A Legal Blog by Aaron | Sanders, PLLC


Richard Prince Is a Jerkface, but Don’t Blame Instagram

Rick is an experienced Nashville intellectual-property litigator and an erstwhile part-time professor at Vanderbilt University Law School whose writing and teaching focuses on copyright issues but whose law practice involves a wide variety of IP-related disputes.

If You Call it Art, Is it Automatically Fair Use?

By now you’ve probably heard that Richard Prince is a jerkface. Or that he is a trolling genius. I am not here to dispute either of those things. They are not mutually exclusive, for one thing. To the contrary, I’m here to argue that what he’s doing is copyright infringement and not fair use, regardless of whether he is a jerface or a trolling genius.

Instagram Only LOOKS Like it Owns Your Stuff

But, first, I’m here to tell you to stop blaming Instagram. Yes, there is a fairly widespread narrative (myth?) that social media sites “own” anything you post. They don’t—at least, if by “own,” you mean “own the copyright in” the thing you posted.

Some confusion is understandable because we have different ideas of ownership depending on the context. All social media sites, including Instagram (and Facebook, etc.) grant themselves wide latitude to use what you post. If you define “ownership” as “control,” which is a reasonable definition with some basis in law, then this sure looks like a loss of ownership on your part, which implies a commensurate gain of ownership by the social media platform. It’s a short leap…

Fountain 1917, replica 1964 Marcel Duchamp 1887-1968 Purchased with assistance from the Friends of the Tate Gallery 1999 http://www.tate.org.uk/art/work/T07573

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Is it Fair Use? (Appellate Edition): Transformers in the Art Gallery

Rick is an experienced Nashville intellectual-property litigator and an erstwhile part-time professor at Vanderbilt University Law School whose writing and teaching focuses on copyright issues but whose law practice involves a wide variety of IP-related disputes.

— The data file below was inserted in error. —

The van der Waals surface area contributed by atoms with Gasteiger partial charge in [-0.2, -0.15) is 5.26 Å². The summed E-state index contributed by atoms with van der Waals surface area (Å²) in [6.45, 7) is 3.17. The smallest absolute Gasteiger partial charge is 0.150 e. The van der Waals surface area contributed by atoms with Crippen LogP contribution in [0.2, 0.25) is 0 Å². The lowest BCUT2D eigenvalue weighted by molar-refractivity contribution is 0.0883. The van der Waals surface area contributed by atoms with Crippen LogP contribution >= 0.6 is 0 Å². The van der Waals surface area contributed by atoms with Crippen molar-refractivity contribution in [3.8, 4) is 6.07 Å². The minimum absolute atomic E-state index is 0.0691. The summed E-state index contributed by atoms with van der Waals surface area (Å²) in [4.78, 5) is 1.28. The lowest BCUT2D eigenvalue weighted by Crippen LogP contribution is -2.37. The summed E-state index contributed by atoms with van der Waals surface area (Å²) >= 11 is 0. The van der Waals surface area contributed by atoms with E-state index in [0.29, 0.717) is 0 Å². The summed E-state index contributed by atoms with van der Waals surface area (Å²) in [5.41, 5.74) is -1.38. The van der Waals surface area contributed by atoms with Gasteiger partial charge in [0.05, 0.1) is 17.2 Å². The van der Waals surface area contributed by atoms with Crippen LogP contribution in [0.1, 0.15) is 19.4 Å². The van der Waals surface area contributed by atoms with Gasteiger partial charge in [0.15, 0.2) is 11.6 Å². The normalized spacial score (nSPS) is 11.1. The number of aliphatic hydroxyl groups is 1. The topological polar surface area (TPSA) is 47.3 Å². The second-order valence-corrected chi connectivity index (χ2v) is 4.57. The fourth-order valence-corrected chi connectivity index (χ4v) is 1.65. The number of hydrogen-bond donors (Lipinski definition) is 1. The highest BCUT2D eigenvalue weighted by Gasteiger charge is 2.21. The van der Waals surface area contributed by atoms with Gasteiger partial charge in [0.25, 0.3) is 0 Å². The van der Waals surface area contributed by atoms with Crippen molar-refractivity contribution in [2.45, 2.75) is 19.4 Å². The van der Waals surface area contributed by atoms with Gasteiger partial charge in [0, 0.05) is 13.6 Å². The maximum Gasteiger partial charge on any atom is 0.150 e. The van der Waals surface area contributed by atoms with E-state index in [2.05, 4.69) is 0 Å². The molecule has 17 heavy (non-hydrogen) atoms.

Parody ≠ Transformative Use

I know you’ve been playing Is it Fair Use? the fast-paced, brain-teasing game that’s sweeping the nation. That means you’ve already played the very first installment, which involved an “appropriation artist,” some photographs of Rastafarians, and a cancelled art show. If you haven’t, or you want to refresh your recollection, go play that round, then come back here. Meanwhile, here’s the main image I focused on in that case, Prince’s Graduation (right), and the Cariou photograph he borrowed:

Left: Patrick Cariou, Photograph from Yes Rasta, p. 118. Right: Richard Prince, Graduation

So it wasn’t fair use, right? And I said that the decision (read it again here) was about as well-reasoned as you’ll find? I thought the two most important facts were (1) that Cariou had an exhibition planned but it fell through when Cristiane Celle, the gallery owner, found out about Prince’s exhibition; and (2) that this, a work called Graduation, was a typical example of Prince’s “transformation” of Cariou’s work. I expressed concern, however, that the case seemed to turn on how well the artist was able to explain himself.

Is his Case More Appealing Than his “Art”?

Let’s play again, but at the…

graduation

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I Know Fair Use When I See It: A Copyright Complex

Rick is an experienced Nashville intellectual-property litigator and an erstwhile part-time professor at Vanderbilt University Law School whose writing and teaching focuses on copyright issues but whose law practice involves a wide variety of IP-related disputes.

Welcome to the Game We’re Calling, “Is It Fair Use?”

I’m starting a new occasional series called, “Is it Fair Use?” where I set out the facts from an actual copyright or trademark decision involving fair use, and you get to guess how the court ruled.*

*  This idea is completely ripped off from one of my absolute favorite law blogs, The TTABlog.  It’s highly specialized and wonky, but it is up-do-date, erudite, witty and consistent.

For my inaugural “Is it Fair Use?” I’m going back to a fairly old case (March of this year) that has been in the news again because its interlocutory appeal has been approved by the Second Circuit (for obscure procedural reasons, this had been in doubt).* Some of you will recognize it immediately, even though I’ll suppress some of the more recognizable facts. Don’t spoil it for the others! Even so, it’s hard to resist starting with this case because everyone thought this was an easy, slam-dunk, open-and-shut fair-use case, but no one agreed on what the easy, slam-dunk, open-and-shut ruling should have been.

* This constitutes a perfectly good reason to dredge up an old decision. Really.

The defendant is an artist.  He…

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